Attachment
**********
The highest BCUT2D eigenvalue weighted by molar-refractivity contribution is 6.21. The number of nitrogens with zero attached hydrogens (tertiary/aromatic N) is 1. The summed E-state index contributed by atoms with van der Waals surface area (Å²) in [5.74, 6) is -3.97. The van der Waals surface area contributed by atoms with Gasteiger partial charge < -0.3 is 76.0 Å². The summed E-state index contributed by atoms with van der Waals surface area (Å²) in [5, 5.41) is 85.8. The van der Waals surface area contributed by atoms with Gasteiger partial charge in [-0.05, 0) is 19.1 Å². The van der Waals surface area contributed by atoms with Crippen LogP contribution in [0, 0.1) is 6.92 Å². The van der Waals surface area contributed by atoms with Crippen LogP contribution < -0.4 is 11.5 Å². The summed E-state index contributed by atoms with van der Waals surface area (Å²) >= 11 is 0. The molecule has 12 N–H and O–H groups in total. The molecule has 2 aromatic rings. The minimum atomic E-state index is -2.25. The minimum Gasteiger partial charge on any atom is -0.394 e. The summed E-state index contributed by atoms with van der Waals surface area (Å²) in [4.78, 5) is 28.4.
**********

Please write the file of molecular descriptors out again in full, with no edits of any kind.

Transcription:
The highest BCUT2D eigenvalue weighted by molar-refractivity contribution is 6.21. The number of nitrogens with zero attached hydrogens (tertiary/aromatic N) is 1. The summed E-state index contributed by atoms with van der Waals surface area (Å²) in [5.74, 6) is -3.97. The van der Waals surface area contributed by atoms with Gasteiger partial charge < -0.3 is 76.0 Å². The summed E-state index contributed by atoms with van der Waals surface area (Å²) in [5, 5.41) is 85.8. The van der Waals surface area contributed by atoms with Gasteiger partial charge in [-0.05, 0) is 19.1 Å². The van der Waals surface area contributed by atoms with Crippen LogP contribution in [0, 0.1) is 6.92 Å². The van der Waals surface area contributed by atoms with Crippen LogP contribution < -0.4 is 11.5 Å². The summed E-state index contributed by atoms with van der Waals surface area (Å²) >= 11 is 0. The molecule has 12 N–H and O–H groups in total. The molecule has 2 aromatic rings. The minimum atomic E-state index is -2.25. The minimum Gasteiger partial charge on any atom is -0.394 e. The summed E-state index contributed by atoms with van der Waals surface area (Å²) in [4.78, 5) is 28.4.